When the end of November rolls around, the anticipation of decorating and celebrating the most wonderful time of the year beckons and calls. I may have listened to some occasional Christmas music, or strolled through the seasonal aisles at the stores, but finally the day after Thanksgiving the Christmas decorations are unpacked from the shed and brought in to delight onlookers as rooms are transformed from ordinary to festive.
On our organ this year, I decided to invite a white wooded winter’s scene, made from a recycled boxwood wreath and a garland from our wedding, pinecones gathered from outside, a cake plate from my husband’s grandma, and a Nativity scene from Israel.
The irony of the scene is subtle, coordinating rustic nature with woody browns and snowy whites. But there, wrapped in the midst of a cold, snowy winter scene is a story carved from olivewood that was accompanied by palm trees in Israel over two thousand years ago.
As much as glittering ”Merry and Bright” signs beg to be purchased and displayed, and bold letters gleam JOY and PEACE, the turbulence in the world and our lives never magically changes amidst the glitz and glamour the commercial holiday promises. It’s almost as if people are being groomed to come and adore a season of the year, rather than a Savior. Like we are being seduced to taste an elusive, short-sighted peace and joy suppressing the deep need that every soul longs for.
From the nativity stage a lone voice calls out, “And there were shepherds living out in the fields nearby, keeping watch over their flocks at night. An angel of the Lord appeared to them, and the glory of the Lord shone around them and they were terrified. But the angel said to them, ‘Do not be afraid. I bring you good news of great joy, which shall be for all the people.’”
The good news that was announced to young shepherds that night was the only thing in all of life that can bring true fulfillment to the promise of joy. Shepherds, living their lives with natural ups and downs, were suddenly stunned into the reality that the Emmanuel – God with us, promised 700 years before came to change their lives in a stable not very far away.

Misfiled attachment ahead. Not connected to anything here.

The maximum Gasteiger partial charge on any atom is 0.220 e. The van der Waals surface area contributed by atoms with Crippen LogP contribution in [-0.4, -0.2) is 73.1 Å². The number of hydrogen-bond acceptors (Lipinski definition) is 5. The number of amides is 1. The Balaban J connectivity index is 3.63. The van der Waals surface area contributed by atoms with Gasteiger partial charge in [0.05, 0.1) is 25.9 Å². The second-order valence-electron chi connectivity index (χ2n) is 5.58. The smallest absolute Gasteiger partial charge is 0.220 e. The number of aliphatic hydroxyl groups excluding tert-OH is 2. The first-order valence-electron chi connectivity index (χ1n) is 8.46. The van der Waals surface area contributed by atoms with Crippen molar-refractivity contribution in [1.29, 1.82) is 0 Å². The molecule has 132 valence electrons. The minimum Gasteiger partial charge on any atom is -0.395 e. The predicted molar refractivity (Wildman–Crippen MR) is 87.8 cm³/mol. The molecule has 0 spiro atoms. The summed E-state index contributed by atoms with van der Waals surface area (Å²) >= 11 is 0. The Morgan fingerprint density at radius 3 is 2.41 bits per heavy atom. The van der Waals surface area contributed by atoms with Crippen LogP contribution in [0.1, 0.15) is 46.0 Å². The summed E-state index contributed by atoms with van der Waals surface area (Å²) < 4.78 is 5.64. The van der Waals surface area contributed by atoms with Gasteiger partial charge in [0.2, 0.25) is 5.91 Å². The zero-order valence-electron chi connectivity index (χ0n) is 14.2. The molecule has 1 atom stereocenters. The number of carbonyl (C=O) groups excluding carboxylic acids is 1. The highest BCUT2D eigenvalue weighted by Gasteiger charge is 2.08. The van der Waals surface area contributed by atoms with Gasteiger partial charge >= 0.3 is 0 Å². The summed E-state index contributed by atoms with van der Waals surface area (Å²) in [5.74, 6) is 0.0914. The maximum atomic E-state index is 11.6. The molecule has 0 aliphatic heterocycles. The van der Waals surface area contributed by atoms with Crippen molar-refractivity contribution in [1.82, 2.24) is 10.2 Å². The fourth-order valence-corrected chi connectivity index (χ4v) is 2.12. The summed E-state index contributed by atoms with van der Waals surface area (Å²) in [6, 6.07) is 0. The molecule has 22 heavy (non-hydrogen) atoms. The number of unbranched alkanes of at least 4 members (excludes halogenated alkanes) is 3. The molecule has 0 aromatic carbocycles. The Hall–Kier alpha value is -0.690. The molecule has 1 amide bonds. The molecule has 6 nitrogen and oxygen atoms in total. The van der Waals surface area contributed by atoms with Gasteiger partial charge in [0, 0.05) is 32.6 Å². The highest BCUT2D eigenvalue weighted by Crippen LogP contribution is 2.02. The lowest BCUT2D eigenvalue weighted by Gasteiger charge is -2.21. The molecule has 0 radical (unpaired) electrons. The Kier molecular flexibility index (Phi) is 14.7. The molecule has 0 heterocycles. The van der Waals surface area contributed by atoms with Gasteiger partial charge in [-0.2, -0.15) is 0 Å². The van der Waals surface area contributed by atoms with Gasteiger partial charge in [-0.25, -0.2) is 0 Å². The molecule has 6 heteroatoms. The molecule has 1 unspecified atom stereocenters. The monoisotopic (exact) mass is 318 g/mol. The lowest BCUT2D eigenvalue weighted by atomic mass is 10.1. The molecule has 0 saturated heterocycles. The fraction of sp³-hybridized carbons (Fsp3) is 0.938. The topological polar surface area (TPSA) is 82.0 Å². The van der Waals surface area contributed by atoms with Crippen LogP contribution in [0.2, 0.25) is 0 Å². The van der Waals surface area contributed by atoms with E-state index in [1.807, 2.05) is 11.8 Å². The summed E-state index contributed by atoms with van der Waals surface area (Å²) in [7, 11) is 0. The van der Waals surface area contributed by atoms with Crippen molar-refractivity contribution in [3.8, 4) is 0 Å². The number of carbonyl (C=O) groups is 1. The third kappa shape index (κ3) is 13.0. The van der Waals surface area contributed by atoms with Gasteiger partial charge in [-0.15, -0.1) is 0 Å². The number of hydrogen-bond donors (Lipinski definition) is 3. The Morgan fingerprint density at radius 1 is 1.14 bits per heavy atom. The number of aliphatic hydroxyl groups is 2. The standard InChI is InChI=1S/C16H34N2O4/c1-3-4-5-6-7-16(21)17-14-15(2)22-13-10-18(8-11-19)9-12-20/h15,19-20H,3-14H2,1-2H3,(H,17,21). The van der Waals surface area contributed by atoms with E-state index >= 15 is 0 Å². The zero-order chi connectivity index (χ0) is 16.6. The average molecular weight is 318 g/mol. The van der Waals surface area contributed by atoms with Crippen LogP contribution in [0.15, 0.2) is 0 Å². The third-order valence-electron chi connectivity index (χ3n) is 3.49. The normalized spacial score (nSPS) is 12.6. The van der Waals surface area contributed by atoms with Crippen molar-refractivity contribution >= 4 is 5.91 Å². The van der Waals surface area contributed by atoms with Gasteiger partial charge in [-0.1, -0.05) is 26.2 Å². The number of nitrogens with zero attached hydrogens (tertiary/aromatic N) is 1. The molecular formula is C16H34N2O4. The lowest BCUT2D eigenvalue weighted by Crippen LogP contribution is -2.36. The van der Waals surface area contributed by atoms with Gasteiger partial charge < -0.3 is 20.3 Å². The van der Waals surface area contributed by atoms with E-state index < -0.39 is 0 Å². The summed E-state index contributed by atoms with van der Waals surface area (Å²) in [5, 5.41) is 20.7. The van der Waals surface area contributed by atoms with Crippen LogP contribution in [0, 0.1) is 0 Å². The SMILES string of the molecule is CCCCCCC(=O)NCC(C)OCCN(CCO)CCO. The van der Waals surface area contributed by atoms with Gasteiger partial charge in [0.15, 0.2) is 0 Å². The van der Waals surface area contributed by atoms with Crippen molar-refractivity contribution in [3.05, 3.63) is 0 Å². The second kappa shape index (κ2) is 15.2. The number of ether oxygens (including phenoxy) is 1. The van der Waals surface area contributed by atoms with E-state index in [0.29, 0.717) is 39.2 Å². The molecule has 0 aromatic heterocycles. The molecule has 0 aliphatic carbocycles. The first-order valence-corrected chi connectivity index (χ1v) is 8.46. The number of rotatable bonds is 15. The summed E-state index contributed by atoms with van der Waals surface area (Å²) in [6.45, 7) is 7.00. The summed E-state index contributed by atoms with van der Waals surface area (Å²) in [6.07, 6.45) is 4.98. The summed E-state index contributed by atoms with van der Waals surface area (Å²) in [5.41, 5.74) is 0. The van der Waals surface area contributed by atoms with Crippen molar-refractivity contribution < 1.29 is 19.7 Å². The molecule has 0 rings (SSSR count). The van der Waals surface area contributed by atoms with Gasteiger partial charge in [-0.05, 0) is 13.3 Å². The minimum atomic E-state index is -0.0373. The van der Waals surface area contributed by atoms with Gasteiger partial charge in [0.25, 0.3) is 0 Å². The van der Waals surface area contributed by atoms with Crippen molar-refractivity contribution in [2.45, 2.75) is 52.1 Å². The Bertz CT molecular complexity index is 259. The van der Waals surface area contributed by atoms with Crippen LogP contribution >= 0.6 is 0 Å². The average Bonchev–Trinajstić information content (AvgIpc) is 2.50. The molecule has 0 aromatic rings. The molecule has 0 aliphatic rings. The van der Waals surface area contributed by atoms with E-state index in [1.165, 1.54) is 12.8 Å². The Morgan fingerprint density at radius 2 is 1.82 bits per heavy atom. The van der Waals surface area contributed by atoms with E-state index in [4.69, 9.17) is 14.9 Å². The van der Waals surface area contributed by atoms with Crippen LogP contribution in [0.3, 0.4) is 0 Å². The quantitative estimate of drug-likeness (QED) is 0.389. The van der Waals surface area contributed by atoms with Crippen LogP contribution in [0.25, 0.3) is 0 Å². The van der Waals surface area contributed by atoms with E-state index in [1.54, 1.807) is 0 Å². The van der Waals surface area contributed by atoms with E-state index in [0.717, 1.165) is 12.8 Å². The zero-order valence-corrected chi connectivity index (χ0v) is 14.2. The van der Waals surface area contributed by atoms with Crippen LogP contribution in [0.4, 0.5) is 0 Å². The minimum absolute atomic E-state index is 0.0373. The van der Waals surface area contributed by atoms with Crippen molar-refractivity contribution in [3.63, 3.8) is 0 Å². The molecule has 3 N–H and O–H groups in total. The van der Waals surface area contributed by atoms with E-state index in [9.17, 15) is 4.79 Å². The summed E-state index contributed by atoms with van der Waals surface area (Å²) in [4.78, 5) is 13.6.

The good news of great joy, it is hidden. Hidden amidst the glitter and lights, hidden behind the story of a jolly bearded man in a red suit, bundled in the midst of winter’s white storms, masked by the multitudes of parties and gifts. But anyone over the age of 10 can testify, Christmas itself cannot produce lasting joy.
When I was in college, a small group of friends and myself would go down to a complex of low income apartments where immigrants were starting a new life of promised hope in America. Once a week, we would knock on doors of familiar faces and gather the children who were eager to play games, receive hugs, and hear stories of a God who loved them. The week before I left for Christmas break, the kids were all excited and feeling the effects of sugar. I saw a girl quietly standing, watching all that was going on. I walked near her, “Do you know the story of Baby Jesus?” I asked. Her deep brown eyes complimented by her beauty at the age of twelve, spoke of a life known to pain. She shook her head, eyes glazed with tears that dared to hope for a story that could change it all.
And so I told her a story I could recite as well as my own. A story that irrevocably impacts our modern winter celebrations with a living hope. Jesus, the son of God, born to a virgin, became a man and dwelt among us. He was full of glory, grace, and truth. He came to save, and heal, and deliver, to bring light to the darkness. He came to die and rise again, so that he would overcome death, for anyone who would believe.
This is the good news of great joy. That the Word of the Father spoken 700 years earlier by the prophet Isaiah was now in flesh appearing to shepherds, fisherman, prostitutes, Pharisees, teachers, tax collectors, and children. He came near so that we could know love like never before. He came so that we could hear his voice and be freed from a life of sin and shame. He came that we could see light and truth and know how to walk and live. He came that we could feel true compassion and be healed of pain. He came so we could experience a relationship with the God of the universe, the only place where we can find true peace and great joy.
My hope is that this Christmas you experience this great joy!